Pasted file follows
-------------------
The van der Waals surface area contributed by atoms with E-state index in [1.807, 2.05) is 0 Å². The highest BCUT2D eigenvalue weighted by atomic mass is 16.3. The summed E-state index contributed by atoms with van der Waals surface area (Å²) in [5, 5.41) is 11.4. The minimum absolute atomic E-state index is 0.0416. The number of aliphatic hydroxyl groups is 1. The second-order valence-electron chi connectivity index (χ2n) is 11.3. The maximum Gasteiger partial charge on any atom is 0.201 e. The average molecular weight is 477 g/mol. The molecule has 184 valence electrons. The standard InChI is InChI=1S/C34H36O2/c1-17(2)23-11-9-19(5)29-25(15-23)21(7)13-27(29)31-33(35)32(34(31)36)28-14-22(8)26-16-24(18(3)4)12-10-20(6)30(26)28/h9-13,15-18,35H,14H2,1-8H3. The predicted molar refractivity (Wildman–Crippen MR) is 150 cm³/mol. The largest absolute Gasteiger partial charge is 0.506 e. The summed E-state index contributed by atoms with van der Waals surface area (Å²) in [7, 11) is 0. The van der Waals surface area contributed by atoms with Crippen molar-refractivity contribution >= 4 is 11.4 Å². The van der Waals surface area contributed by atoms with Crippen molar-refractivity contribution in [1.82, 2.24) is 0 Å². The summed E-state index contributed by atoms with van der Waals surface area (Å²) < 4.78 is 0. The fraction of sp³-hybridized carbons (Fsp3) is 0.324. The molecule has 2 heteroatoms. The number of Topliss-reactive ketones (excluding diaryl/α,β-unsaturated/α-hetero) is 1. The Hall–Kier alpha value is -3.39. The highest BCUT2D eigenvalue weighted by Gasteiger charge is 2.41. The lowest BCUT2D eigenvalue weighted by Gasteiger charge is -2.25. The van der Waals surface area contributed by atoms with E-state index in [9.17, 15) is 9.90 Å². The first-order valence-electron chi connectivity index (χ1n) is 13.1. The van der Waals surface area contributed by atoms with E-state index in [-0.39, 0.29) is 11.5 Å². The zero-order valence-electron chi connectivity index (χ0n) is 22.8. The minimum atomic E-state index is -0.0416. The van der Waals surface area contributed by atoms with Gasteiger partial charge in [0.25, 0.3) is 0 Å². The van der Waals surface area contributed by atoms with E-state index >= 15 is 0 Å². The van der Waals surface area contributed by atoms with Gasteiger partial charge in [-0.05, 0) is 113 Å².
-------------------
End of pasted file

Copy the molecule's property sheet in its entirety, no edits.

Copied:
The van der Waals surface area contributed by atoms with E-state index in [1.807, 2.05) is 0 Å². The highest BCUT2D eigenvalue weighted by atomic mass is 16.3. The summed E-state index contributed by atoms with van der Waals surface area (Å²) in [5, 5.41) is 11.4. The minimum absolute atomic E-state index is 0.0416. The number of aliphatic hydroxyl groups is 1. The second-order valence-electron chi connectivity index (χ2n) is 11.3. The maximum Gasteiger partial charge on any atom is 0.201 e. The average molecular weight is 477 g/mol. The molecule has 184 valence electrons. The standard InChI is InChI=1S/C34H36O2/c1-17(2)23-11-9-19(5)29-25(15-23)21(7)13-27(29)31-33(35)32(34(31)36)28-14-22(8)26-16-24(18(3)4)12-10-20(6)30(26)28/h9-13,15-18,35H,14H2,1-8H3. The predicted molar refractivity (Wildman–Crippen MR) is 150 cm³/mol. The largest absolute Gasteiger partial charge is 0.506 e. The summed E-state index contributed by atoms with van der Waals surface area (Å²) in [7, 11) is 0. The van der Waals surface area contributed by atoms with Crippen molar-refractivity contribution >= 4 is 11.4 Å². The van der Waals surface area contributed by atoms with Crippen molar-refractivity contribution in [1.82, 2.24) is 0 Å². The summed E-state index contributed by atoms with van der Waals surface area (Å²) < 4.78 is 0. The fraction of sp³-hybridized carbons (Fsp3) is 0.324. The molecule has 2 heteroatoms. The number of Topliss-reactive ketones (excluding diaryl/α,β-unsaturated/α-hetero) is 1. The Hall–Kier alpha value is -3.39. The highest BCUT2D eigenvalue weighted by Gasteiger charge is 2.41. The lowest BCUT2D eigenvalue weighted by Gasteiger charge is -2.25. The van der Waals surface area contributed by atoms with E-state index in [9.17, 15) is 9.90 Å². The first-order valence-electron chi connectivity index (χ1n) is 13.1. The van der Waals surface area contributed by atoms with E-state index in [-0.39, 0.29) is 11.5 Å². The zero-order valence-electron chi connectivity index (χ0n) is 22.8. The minimum atomic E-state index is -0.0416. The van der Waals surface area contributed by atoms with Gasteiger partial charge in [0.25, 0.3) is 0 Å². The van der Waals surface area contributed by atoms with E-state index >= 15 is 0 Å². The van der Waals surface area contributed by atoms with Gasteiger partial charge in [-0.05, 0) is 113 Å².